balances. Medical professionals can monitor vital signs, levels and
physical conditions along with treatment to help you get better.
Because this illness is mostly psychological, there are no medications
used for treatment. Instead, a proper diet and therapy are
necessary to bring yourself back to a healthy state. By ruling out a
THE ROAD TO RECOVERY
It’s important to understand that an illness such as this cannot
be treated overnight. Every step in the direction towards health is a
small victory that eventually brings you to where you need to be. Be
gentle with yourself.
Work with a dietitian, nutritionist or program that will help
you set goals. Make a list of steps to take that will bring your body
and mental state back to a healthy place. Put together a meal plan
to bring yourself to an ideal and healthy weight while also work to
develop a different relationship to food.
pair it with cognitive therapy for continued progress and success.
There is a mental process associated with wellness and it’s advantageous
to talk, share, and receive support through your recovery.
Anorexia is not a lifestyle choice—it’s an illness that slowly
breaks down your mental and physical capacities. Examine your behaviors
and accept them for what they are without making excuses.
It’s OK to feel! Give yourself time to process the emotions that are
less than attractive to look at. It’s out of the darkness that light appears
and help is always available. A healthy, happy life is available
for you and it begins with one step.
WHEN TO SEEK MEDICAL ATTENTION
If the above resonates with anything you’re experiencing, it’s
time to see a doctor.
Medical attention doesn’t have to be scary. Perceive it as a moment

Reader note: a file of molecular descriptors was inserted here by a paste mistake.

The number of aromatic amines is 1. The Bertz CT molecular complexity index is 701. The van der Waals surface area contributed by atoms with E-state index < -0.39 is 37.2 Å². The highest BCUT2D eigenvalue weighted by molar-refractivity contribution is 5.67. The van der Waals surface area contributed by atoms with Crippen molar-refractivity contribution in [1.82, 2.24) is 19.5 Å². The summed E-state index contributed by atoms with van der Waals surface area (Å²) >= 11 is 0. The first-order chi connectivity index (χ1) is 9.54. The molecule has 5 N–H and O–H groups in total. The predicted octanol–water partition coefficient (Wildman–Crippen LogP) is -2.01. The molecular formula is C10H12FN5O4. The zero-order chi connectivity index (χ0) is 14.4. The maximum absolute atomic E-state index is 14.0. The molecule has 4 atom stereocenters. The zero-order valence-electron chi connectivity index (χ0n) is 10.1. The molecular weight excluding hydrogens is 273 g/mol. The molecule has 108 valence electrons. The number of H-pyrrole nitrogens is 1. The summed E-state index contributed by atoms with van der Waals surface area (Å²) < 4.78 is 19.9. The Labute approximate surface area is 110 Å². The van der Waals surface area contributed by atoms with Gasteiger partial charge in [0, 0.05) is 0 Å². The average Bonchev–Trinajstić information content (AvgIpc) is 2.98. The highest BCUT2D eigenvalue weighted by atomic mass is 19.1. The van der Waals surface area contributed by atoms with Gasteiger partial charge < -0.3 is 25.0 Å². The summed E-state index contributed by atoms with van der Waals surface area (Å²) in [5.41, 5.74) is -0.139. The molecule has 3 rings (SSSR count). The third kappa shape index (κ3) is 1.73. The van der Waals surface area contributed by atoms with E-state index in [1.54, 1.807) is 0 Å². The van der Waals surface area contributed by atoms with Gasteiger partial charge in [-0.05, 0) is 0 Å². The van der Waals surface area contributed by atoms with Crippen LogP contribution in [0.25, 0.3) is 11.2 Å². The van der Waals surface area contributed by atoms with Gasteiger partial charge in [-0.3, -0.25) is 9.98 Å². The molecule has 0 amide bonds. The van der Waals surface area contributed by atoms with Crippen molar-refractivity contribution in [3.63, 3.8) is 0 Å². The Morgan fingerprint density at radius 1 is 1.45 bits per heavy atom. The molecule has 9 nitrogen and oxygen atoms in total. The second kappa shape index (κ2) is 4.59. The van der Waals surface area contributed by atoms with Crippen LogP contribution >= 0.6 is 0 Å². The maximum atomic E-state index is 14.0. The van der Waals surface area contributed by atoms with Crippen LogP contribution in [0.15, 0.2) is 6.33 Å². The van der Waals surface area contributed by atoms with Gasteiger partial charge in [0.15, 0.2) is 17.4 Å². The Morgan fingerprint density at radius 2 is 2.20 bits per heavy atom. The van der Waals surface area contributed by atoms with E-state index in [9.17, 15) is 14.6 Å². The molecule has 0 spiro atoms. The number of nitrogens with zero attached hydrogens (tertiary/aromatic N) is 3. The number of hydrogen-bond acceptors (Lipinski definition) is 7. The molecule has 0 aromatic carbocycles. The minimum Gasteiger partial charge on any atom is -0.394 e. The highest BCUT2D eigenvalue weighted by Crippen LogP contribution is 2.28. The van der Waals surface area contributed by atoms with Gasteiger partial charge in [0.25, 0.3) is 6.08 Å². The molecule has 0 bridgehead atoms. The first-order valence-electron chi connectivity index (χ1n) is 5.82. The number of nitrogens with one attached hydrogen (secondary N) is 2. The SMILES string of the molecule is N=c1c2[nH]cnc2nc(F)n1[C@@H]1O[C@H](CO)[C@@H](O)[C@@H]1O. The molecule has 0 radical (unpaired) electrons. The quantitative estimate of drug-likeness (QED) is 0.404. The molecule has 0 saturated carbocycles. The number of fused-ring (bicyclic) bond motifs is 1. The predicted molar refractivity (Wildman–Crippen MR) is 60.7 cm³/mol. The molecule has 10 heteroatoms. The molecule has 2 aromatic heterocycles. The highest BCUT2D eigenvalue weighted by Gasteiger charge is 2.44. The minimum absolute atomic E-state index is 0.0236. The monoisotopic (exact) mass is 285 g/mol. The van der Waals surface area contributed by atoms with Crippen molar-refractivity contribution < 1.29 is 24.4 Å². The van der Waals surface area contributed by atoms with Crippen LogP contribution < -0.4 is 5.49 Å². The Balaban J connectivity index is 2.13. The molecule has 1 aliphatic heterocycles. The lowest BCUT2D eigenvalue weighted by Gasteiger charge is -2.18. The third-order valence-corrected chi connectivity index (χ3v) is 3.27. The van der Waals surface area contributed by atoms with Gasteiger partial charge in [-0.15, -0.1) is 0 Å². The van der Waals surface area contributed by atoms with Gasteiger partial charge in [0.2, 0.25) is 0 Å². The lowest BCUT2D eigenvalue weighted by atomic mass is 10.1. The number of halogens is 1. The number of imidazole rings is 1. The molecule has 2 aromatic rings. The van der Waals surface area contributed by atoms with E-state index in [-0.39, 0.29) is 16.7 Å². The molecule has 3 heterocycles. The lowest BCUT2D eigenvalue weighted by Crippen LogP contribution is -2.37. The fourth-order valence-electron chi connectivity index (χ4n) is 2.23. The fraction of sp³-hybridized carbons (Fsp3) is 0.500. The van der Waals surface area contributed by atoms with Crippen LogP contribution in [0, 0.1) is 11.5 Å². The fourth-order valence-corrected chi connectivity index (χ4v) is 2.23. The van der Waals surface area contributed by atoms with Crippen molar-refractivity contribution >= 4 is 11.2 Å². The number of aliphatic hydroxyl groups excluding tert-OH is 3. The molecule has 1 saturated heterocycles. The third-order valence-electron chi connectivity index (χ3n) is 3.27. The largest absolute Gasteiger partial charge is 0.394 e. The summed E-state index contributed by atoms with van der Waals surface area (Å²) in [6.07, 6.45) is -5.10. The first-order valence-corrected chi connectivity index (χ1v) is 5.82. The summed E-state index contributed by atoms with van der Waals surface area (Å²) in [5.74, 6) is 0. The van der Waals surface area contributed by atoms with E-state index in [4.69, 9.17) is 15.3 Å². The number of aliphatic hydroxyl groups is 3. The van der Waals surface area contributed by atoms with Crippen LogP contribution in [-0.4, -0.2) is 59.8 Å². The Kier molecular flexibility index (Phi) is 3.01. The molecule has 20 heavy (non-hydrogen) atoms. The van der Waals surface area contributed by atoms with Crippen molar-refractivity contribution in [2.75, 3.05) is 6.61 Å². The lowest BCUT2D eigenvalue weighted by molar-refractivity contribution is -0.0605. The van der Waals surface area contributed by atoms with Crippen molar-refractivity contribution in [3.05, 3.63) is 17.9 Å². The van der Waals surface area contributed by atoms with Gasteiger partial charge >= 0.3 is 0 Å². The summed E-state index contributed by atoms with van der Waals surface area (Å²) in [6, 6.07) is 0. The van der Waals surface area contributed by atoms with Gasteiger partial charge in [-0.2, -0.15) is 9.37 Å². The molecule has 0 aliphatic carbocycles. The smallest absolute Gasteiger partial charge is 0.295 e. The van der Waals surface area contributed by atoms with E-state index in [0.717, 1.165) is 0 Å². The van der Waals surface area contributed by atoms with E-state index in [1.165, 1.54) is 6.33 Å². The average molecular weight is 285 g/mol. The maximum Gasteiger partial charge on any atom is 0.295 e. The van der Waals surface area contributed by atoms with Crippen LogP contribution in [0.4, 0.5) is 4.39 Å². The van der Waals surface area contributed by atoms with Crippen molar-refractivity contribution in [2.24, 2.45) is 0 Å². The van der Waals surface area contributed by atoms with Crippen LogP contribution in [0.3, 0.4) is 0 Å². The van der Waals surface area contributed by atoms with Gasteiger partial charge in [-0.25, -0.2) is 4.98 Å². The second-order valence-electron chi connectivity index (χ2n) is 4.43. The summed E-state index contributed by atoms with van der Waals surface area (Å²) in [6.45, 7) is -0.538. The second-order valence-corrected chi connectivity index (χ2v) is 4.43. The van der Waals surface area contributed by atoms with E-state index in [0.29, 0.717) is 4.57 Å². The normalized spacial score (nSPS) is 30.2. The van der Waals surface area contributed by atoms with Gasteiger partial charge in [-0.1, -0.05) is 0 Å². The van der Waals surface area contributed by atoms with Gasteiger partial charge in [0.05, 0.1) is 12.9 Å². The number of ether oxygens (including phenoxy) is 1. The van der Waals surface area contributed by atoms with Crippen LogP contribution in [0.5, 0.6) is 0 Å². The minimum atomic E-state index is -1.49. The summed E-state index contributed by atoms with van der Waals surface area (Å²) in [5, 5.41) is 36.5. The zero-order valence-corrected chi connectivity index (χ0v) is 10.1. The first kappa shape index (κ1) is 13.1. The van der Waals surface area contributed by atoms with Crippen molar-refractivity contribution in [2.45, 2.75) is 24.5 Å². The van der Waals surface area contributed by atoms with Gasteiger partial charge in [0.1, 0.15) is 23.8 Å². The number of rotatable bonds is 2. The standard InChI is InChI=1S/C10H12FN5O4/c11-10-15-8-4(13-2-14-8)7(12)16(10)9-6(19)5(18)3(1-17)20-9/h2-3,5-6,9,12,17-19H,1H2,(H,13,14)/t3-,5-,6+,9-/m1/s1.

of clarity that’s bringing you closer to your desired result of
being a healthy, happy human being.
help to lift your spirits during the process.
Always approach someone you feel is suffering with anorexia,
or any illness, with kindness and love. Most people who suffer
from this illness are inclined to be in denial about what’s happening
to them and will withdraw from anyone they feel is preaching or
place, but they will be pushed away if their approach is not subtle
Look for Part 2 of this Series in the
March/April issue of FLORIDA WOMEN MAGAZINE
: One Woman’s Battle with Anorexia
Nervosa, candidly shares Wendy’s 47 year personal struggle living with Anorexia
Nervosa, a potentially life threatening illness. Included in this up-close snapshot are
reasons why she latched on to this unhealthy coping mechanism. The book contains
poignant writings penned more than 30 years ago while hospitalized for Anorexia
Nervosa in Massachusetts as well as more recent hospitalizations in Florida.
Born in Worcester, MA on March 6, 1955. Despite living with
is an award winning writer who has published two
Struggle With Anorexia Nervosa and The Latke Man.
A magna cum laude graduate of the State University of
New York at New Paltz, Wendy was the recipient of a
prestigious journalism scholarship from Rotary International
for graduate study abroad.Wendy is a volunteer
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FLORIDA WOMEN MAGAZINE 813.682.9364 FEB/MAR 2019 • 25